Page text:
If your hair is dry, brittle and experiences a lot of breakage, this homemade hair mask can work wonders.

Avocado is rich in omega-3 fatty acids and vitamin E, which are both mega-moisturizing nutrients that add shine while they hydrate. Making an avocado mask as home is easy! Simply rub half a mashed avocado (or whole, if your hair is very long) onto damp hair from the roots to ends. Cover with a shower cap for 30 minutes, then rinse.

You can use this handy at-home tool to recreate the amazing scalp massage you get at the salon.

Scalp shampoo brushes feel amazing, but they also offer big benefits: They help get rid of dandruff, sooth itchy scalp and prevent product buildup both on your scalp and in your hair.

This product is great for instantly boosting volume when a hairstyle has gone flat.

Just a few spritzes of root-lifting spray can give your entire look an instant body boost. It's also a good option for people with fine hair, who may find other common volumizers like mousse to be too heavy and weight hair down.

When used in shampoo, this natural ingredient, which is also effective for treating acne, can help soothe dry scalp and get rid of dandruff.

Tea tree oil is a plant extract with anti-inflammatory, antimicrobial and anti-fungal properties. It's also gentle and non-drying, which makes it an excellent treatment for dry scalp and dandruff.

These popular brushes are specially designed to carefully comb through wet hair without causing breakage or other damage.

The Wet Brush is designed with innovative IntelliFlex bristles that effortlessly run through the hair, brushing out tangles in wet or dry hair without pulling, tugging or snagging.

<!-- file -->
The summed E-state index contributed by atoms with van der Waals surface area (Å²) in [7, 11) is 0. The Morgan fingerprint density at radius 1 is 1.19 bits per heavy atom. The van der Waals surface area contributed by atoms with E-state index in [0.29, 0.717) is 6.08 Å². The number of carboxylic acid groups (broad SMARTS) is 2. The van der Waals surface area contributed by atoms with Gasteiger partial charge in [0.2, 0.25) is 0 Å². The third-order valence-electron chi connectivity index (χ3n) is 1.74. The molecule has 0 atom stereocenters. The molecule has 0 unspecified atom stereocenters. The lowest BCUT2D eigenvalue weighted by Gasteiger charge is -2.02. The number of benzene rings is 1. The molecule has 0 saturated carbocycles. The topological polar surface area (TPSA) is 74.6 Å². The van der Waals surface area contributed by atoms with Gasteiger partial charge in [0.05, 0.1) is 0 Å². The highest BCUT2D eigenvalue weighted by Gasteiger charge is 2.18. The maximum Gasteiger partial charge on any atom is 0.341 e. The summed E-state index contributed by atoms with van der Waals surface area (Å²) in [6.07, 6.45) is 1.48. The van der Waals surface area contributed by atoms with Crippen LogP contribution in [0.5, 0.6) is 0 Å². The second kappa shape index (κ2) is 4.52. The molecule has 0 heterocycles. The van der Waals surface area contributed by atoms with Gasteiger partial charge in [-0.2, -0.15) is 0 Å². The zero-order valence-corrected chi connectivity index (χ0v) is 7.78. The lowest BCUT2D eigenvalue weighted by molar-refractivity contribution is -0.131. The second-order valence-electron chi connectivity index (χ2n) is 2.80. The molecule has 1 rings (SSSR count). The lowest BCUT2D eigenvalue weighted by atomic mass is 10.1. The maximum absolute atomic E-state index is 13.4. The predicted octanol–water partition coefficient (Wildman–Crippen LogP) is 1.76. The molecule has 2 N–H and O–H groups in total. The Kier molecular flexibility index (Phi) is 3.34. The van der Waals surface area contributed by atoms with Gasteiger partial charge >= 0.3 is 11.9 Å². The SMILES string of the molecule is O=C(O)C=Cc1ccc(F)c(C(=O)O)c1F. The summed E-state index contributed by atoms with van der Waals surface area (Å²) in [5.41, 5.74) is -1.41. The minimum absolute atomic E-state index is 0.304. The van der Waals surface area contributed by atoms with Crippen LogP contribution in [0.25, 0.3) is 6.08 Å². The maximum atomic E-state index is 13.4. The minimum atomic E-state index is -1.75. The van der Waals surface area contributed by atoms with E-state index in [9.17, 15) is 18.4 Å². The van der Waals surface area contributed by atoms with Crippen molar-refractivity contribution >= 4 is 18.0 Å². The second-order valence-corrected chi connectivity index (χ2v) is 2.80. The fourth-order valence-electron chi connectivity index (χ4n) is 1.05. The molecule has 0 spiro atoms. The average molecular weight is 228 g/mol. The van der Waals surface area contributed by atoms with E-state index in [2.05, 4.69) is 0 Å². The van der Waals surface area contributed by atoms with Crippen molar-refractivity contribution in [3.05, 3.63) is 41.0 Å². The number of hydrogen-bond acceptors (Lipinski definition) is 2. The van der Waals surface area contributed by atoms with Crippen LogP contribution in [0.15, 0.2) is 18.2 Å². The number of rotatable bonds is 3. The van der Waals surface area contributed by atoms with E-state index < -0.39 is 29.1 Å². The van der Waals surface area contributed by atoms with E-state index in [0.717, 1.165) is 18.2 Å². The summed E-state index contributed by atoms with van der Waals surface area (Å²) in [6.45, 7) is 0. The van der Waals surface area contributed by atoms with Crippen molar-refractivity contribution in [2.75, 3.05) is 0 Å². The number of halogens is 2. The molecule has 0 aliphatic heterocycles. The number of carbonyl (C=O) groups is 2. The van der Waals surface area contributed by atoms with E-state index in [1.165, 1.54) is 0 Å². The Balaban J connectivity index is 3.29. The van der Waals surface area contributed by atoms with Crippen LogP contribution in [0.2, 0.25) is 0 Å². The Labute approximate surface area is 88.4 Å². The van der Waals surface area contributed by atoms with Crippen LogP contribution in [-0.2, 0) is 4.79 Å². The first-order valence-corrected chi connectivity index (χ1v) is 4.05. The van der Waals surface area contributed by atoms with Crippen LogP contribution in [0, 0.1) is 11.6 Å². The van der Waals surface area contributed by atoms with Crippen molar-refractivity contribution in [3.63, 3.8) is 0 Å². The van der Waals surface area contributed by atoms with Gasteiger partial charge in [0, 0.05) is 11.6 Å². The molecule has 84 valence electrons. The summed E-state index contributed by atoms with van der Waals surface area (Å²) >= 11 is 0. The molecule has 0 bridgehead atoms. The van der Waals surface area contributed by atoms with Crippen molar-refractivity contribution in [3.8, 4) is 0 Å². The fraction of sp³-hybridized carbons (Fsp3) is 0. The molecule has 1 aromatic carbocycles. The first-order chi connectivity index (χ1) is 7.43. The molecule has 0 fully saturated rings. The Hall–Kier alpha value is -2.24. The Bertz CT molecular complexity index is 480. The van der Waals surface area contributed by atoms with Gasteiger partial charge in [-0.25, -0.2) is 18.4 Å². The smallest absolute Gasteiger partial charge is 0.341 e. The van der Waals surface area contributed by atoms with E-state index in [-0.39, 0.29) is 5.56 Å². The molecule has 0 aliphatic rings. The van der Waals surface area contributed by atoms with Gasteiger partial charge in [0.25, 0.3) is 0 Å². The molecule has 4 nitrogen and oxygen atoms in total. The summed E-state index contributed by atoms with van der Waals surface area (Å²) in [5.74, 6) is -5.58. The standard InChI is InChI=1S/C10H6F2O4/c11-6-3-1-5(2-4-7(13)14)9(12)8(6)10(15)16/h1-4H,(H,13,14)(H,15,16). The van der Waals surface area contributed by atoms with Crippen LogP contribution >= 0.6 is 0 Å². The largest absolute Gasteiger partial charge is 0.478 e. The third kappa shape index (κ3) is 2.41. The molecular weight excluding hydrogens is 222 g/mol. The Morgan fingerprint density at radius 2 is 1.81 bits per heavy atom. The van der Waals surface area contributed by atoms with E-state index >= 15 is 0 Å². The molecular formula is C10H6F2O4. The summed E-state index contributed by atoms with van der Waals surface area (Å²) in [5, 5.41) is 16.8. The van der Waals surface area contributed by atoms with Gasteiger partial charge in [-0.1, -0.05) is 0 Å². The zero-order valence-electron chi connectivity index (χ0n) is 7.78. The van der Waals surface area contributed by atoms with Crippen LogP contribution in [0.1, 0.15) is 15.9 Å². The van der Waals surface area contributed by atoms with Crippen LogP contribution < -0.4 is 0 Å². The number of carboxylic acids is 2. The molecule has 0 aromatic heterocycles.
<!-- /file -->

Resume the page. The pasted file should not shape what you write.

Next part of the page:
In addition to protecting hair from heat damage, this prepping product hydrates, detangles and reduces blow-out time.

Typically formulated as sprays or cremes, hair primers work much like foundation primers do: They ensure your hair is perfectly prepped for styling. They also fight frizz, shield against humidity and provide UV protection.

Whether your hair is straight, curly, oily or thin, these special stylers will help prevent hair loss, breakage and split ends.

Most elastics do not have your hair's best interests in mind. They will snag, tangle and tug, which can cause damage over time. Avoid this by looking for snag-free elastics the next time you're at the drugstore. They're made of unique elastic fibers that glide through the hair without getting stuck.

This frizz-minimizing blow-dryer attachment is a must for heat-styling curls.

When attached to a blowdryer, a diffuser circulates hot air AROUND the curl, rather than on top of it. This not only helps minimize frizz, it also adds body by boosting curls rather than flattening them.

In a pinch, you can stash this household product in your purse to help fight frizz when you're out and about.

If you can't get your hands on professional hair-perfecting sheets (only a few brands currently make them), stuff a few sheets of fabric softener in your purse. Their static-fighting properties give them the power to tame frizz and flyaways with just a quick swipe.